With budget in mind and a bit of time on our hands, many of us take the DIY route when it comes to maintaining or refinishing our furniture. We’ve already covered the top tips for furniture refinishing with Mid Mod furniture restoration professional, Bob Kennedy, and he’s once again offered his expert advice.
This time, we’re diving deeper into the murky subject of oil finishes. This includes the popular tung oil and danish oil finishes you’ve certainly heard of and have maybe even used. We’ll also talk a bit about furniture polishes, which serve a different (but related) purpose.
This does not include mayonnaise. No matter what your neighbor told you and no matter what you read in a life hacks listicle, never ever try to fix your furniture with food.
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Q: What’s the deal with oil finishes, and why are they so popular?
A: Oil finishes remain a popular option to the home user because of the perceived ease of use. The instructions on the can tell you to wipe on a coat of oil, let it soak in for 15 minutes and wipe off the excess. Then you’ll have a beautiful finish that matches the original, right? Not hardly. This is the point where people contact me to ask what they did wrong.
(Editor’s Note: If you want to contact Bob and ask what you did wrong, join his popular Facebook Groups, The Mid Century Modern Furniture Refinishing Resource and Furniture Refinishing 101 with Bob Kennedy. The second group is subscription-based for customized aid.)
There are some myths and misconceptions surrounding oil finishes. They come from large manufacturers trying to sell their product to the masses, uninformed sales people and woodworkers. It should be said that woodworkers and wood finishers are very different from each other. Woodworkers are naturally focused on the wood used in their pieces. They are taught that the beauty lies in the wood itself and all irregularities in the wood grain should be embraced and even highlighted. They prefer as little finish as possible to let the natural beauty of the wood show. They are craftsmen who create one-of-a-kind pieces that differ greatly from one to the next. Woodworkers generally are not concerned with finish durability.
Wood finishers, on the other hand, are concerned with speed, durability and consistency. Since wood finishers are usually more production-oriented, the goal is achieving a durable, maintenance-free finish and having the finish on every piece look nearly identical while being quick about it.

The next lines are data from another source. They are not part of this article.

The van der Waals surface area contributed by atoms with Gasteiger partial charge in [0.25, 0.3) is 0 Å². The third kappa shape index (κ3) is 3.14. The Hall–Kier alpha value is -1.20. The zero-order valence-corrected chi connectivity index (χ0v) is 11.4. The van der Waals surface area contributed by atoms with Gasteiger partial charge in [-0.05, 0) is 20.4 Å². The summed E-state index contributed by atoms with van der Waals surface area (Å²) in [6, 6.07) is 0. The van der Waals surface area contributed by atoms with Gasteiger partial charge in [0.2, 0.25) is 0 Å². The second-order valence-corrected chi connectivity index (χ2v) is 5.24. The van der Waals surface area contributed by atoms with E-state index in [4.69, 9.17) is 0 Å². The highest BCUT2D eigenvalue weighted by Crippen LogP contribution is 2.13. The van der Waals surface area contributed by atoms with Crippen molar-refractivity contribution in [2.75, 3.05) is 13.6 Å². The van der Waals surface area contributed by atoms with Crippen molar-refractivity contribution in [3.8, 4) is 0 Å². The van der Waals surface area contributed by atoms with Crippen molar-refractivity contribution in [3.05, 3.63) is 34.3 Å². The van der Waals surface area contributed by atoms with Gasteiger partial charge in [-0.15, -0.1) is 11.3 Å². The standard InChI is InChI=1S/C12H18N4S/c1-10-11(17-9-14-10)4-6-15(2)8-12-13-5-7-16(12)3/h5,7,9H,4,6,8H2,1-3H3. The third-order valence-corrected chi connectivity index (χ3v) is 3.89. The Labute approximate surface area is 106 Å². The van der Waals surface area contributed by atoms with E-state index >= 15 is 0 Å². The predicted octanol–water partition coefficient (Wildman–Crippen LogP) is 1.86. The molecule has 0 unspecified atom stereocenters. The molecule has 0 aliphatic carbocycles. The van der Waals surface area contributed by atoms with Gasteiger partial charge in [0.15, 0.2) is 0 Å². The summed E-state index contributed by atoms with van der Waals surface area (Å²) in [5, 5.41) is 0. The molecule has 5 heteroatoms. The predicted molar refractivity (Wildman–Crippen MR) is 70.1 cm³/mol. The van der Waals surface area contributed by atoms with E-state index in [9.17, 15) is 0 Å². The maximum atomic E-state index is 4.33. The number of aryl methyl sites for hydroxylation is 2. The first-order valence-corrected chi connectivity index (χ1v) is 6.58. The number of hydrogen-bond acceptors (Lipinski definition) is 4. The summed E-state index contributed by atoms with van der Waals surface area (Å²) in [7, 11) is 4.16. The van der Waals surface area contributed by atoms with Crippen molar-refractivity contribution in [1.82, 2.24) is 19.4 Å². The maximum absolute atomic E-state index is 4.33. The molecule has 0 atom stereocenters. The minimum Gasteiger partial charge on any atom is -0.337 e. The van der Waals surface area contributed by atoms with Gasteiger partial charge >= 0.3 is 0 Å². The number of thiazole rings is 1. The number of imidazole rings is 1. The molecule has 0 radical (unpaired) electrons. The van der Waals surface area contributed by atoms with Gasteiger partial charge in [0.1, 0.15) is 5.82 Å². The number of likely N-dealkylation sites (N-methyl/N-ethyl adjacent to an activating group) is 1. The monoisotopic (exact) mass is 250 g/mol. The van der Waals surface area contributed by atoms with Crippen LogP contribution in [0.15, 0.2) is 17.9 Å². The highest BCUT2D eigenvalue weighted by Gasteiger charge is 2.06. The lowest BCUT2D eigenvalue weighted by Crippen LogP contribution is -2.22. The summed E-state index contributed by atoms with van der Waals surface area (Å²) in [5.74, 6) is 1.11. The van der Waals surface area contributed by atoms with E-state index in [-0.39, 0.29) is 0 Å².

Used properly, certain oils can create a beautiful, somewhat durable finish. It does take a considerable amount of time to work an oil finish and color matching is a problem.
Q: What do they do?
A: Oil finishes are a penetrative finish. They penetrate the wood fibers. There are two types of oils; non-drying oils and drying oils. Thin oils such as mineral oil and castor oil are examples of non-drying oils. They will never fully dry and offer no protection if used as a finish. Tung oil and boiled linseed oil are examples of drying oils. With time, they will dry completely to create a somewhat hard finish. They remain sticky until fully dry. If you have the patience, they offer some protection when used as a finish.
Q: What don’t they do?
A: Oils don’t provide adequate protection for everyday use furniture. They don’t color match well either. Oils do not build a finish quickly. A proper oil finish takes time, often weeks.
Q: Were oil finishes actually used in furniture production and maintenance during the mid century era? There’s the prevalent idea that Danish Oil = the proper finish for Scandinavian pieces and that Teak Oil = the proper finish for teak furniture. What’s the truth, and what’s just clever marketing?
A. Oil finishes were used on some production furniture, not much though. Some Danish manufacturers gave some pieces a quick wipe down with a non-drying oil and shipped them with instructions on how to maintain the finish. Most other Danish manufacturers sprayed their pieces with conversion varnish, which is a very durable hard finish. Any damage to conversion varnish can be lightly sanded and coated with a drying oil.